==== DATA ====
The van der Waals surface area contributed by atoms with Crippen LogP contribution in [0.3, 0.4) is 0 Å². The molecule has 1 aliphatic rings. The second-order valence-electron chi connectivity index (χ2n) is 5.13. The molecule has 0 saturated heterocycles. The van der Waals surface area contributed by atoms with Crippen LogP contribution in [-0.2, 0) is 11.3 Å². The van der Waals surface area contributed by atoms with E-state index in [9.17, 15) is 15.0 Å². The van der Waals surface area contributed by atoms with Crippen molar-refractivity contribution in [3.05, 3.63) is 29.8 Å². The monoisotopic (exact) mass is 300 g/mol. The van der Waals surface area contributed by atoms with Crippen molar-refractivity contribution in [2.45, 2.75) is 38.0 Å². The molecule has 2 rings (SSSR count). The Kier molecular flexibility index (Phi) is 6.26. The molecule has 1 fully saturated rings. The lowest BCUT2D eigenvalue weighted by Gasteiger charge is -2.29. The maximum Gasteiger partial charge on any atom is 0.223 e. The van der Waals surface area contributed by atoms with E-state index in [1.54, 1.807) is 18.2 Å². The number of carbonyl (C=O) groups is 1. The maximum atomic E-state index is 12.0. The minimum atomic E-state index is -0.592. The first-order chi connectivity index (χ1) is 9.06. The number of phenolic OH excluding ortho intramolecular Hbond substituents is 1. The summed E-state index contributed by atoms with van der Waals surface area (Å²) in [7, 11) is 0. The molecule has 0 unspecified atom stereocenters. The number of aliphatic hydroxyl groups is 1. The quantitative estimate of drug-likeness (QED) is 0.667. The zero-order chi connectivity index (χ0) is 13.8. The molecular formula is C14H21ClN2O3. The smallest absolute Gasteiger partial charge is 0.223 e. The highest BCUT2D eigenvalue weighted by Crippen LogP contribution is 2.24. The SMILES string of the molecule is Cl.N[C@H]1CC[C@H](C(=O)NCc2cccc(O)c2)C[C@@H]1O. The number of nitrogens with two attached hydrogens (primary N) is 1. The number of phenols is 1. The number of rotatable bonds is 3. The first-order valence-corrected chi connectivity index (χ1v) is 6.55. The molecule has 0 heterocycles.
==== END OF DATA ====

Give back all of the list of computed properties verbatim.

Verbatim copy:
The van der Waals surface area contributed by atoms with Crippen LogP contribution in [0.3, 0.4) is 0 Å². The molecule has 1 aliphatic rings. The second-order valence-electron chi connectivity index (χ2n) is 5.13. The molecule has 0 saturated heterocycles. The van der Waals surface area contributed by atoms with Crippen LogP contribution in [-0.2, 0) is 11.3 Å². The van der Waals surface area contributed by atoms with E-state index in [9.17, 15) is 15.0 Å². The van der Waals surface area contributed by atoms with Crippen molar-refractivity contribution in [3.05, 3.63) is 29.8 Å². The monoisotopic (exact) mass is 300 g/mol. The van der Waals surface area contributed by atoms with Crippen molar-refractivity contribution in [2.45, 2.75) is 38.0 Å². The molecule has 2 rings (SSSR count). The Kier molecular flexibility index (Phi) is 6.26. The molecule has 1 fully saturated rings. The lowest BCUT2D eigenvalue weighted by Gasteiger charge is -2.29. The maximum Gasteiger partial charge on any atom is 0.223 e. The van der Waals surface area contributed by atoms with E-state index in [1.54, 1.807) is 18.2 Å². The number of carbonyl (C=O) groups is 1. The maximum atomic E-state index is 12.0. The minimum atomic E-state index is -0.592. The first-order chi connectivity index (χ1) is 9.06. The number of phenolic OH excluding ortho intramolecular Hbond substituents is 1. The summed E-state index contributed by atoms with van der Waals surface area (Å²) in [7, 11) is 0. The molecule has 0 unspecified atom stereocenters. The number of aliphatic hydroxyl groups is 1. The quantitative estimate of drug-likeness (QED) is 0.667. The zero-order chi connectivity index (χ0) is 13.8. The molecular formula is C14H21ClN2O3. The smallest absolute Gasteiger partial charge is 0.223 e. The highest BCUT2D eigenvalue weighted by Crippen LogP contribution is 2.24. The SMILES string of the molecule is Cl.N[C@H]1CC[C@H](C(=O)NCc2cccc(O)c2)C[C@@H]1O. The number of nitrogens with two attached hydrogens (primary N) is 1. The number of phenols is 1. The number of rotatable bonds is 3. The first-order valence-corrected chi connectivity index (χ1v) is 6.55. The molecule has 0 heterocycles.